NEW YORK — It should come as no surprise in this era of instant Internet millionaires that there are a lot of teen-age investors out there hoping to build a college fund, a retirement fund and then some.
Jay Liebowitz, 18, is one of those Wall Street wizards. He got his start in the stock market at age 13 after he created and then sold a computer software program.
His first investment was a loser, but it taught him valuable lessons: do enough research and understand the risk.
Liebowitz now is sharing his wisdom with others. He has written “Wall Street Wizard: Sound Ideas From a Savvy Teen Investor” (Simon & Schuster, $16) and he distributes a free e-mail newsletter via his Web site, streetwhiz.com.
“There’s not a lot of data, but I know there’s a huge number of people under 18 investing,” says Liebowitz.
Once the piggy bank hits $500, it’s time to consider financial options other than the traditional savings bank, says Liebowitz, who is now a student at the Wharton School of Business at the University of Pennsylvania. If you have less than $500, the transaction fees are too expensive for the investment to be worthwhile, he explains.
The money does not have to come from a mega-cyberspace deal. If a teenager socks away his allowance or paychecks from a part-time job, the balance builds up over time.
A good initial investment is an index fund, advises Liebowitz. It’s the benchmark used by professional mutual fund managers. In teen-age terms, an index fund is the equivalent of the curve of an exam. (“It’s like investing in the smart kids you know are going to do well,” Liebowitz says.)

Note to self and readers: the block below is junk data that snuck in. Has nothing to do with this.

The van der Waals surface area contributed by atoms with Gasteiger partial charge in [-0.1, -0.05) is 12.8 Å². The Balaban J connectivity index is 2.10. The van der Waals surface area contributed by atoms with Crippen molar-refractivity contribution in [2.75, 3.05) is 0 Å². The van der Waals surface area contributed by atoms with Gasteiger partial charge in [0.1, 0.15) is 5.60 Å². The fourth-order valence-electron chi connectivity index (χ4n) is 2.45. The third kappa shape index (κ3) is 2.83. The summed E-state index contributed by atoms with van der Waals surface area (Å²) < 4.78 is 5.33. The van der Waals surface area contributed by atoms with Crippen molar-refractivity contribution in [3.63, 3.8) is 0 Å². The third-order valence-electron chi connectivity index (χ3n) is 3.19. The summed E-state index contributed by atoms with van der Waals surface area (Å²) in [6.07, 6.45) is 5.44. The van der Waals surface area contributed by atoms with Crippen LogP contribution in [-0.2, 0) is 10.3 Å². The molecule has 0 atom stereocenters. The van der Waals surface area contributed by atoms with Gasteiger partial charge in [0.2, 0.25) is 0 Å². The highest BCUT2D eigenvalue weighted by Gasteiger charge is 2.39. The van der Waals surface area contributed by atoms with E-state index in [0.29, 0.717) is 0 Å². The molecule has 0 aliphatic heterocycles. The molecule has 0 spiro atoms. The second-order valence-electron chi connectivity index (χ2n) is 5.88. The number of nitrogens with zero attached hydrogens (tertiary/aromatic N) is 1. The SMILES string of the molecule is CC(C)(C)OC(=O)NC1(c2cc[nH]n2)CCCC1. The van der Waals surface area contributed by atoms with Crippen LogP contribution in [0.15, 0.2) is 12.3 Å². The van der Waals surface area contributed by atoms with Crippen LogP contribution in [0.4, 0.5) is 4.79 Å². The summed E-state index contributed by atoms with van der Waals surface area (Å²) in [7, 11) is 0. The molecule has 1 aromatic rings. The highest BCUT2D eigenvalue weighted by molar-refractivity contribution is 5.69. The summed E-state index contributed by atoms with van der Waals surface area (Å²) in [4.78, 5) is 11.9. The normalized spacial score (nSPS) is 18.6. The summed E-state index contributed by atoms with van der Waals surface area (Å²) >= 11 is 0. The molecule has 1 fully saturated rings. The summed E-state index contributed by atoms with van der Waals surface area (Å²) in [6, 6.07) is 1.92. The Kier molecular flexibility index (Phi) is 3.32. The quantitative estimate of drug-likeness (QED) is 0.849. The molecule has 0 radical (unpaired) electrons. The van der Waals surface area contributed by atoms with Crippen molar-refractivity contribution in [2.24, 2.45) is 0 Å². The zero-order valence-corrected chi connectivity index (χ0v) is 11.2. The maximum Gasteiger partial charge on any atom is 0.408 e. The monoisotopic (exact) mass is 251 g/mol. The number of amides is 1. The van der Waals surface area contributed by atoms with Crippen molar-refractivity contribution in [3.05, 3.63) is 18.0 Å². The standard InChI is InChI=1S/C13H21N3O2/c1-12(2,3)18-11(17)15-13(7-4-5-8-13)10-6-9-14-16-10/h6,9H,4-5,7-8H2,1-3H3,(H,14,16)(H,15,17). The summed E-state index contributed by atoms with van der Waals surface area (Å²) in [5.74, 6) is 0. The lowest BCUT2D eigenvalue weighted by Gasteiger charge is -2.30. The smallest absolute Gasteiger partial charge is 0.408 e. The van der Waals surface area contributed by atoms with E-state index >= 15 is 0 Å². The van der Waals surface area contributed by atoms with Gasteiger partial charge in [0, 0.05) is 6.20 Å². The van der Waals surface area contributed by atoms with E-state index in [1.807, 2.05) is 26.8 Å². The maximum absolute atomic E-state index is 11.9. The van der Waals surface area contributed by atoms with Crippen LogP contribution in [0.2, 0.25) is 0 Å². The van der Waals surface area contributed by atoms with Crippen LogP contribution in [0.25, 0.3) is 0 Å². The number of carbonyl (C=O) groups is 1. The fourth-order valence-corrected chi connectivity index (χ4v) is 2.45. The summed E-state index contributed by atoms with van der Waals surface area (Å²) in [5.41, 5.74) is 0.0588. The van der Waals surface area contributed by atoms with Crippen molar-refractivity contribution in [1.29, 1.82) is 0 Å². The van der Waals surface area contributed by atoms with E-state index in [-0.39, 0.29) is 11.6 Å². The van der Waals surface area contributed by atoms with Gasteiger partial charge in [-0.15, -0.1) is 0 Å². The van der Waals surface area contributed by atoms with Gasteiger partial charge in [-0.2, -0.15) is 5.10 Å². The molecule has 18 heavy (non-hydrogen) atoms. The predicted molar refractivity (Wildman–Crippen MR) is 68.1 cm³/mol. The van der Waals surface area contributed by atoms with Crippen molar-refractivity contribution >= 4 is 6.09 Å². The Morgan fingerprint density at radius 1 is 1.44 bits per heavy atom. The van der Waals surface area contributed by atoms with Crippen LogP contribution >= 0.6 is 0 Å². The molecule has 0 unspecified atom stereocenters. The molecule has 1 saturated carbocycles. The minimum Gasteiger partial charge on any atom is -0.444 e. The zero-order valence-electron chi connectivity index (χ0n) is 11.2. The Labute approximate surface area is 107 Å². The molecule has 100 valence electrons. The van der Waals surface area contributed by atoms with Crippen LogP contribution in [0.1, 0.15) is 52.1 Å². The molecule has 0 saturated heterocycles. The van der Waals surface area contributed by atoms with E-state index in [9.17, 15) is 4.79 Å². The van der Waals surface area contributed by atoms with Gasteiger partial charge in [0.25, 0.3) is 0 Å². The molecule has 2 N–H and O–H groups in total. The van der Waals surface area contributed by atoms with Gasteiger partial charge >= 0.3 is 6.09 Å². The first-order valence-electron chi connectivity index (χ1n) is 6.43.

An index fund doesn’t have the return potential of a high-flying individual stock, but it also doesn’t have a high level of risk, he says.
“The goal of investing early isn’t to make a lot of money. But just putting it in the bank is teaching a bad habit,” Liebowitz explains in a recent telephone interview.
Investing is also the best way to learn about business, he says.
Liebowitz is on the career path toward big business. While he had visions at one time of becoming a surgeon – that was after his police officer-firefighter stage – he now plans to get a bachelor of science degree in economics.
In his book, Liebowitz describes his excitement when he first visited “the street” – and how he could identify all the buildings and even all the stock ticker symbols. He also explains all things Wall Street in understandable terms, including explaining what “stock” really is and listing the pros and cons of investing in a market powerhouse like Cisco Systems.
Teen-agers have some great opportunities to join the investment community, he says, especially with many colleges offering free Internet access, which means the students can use online brokers, who typically charge lower fees than traditional brokers.
On the Net: http://www.streetwhiz.com/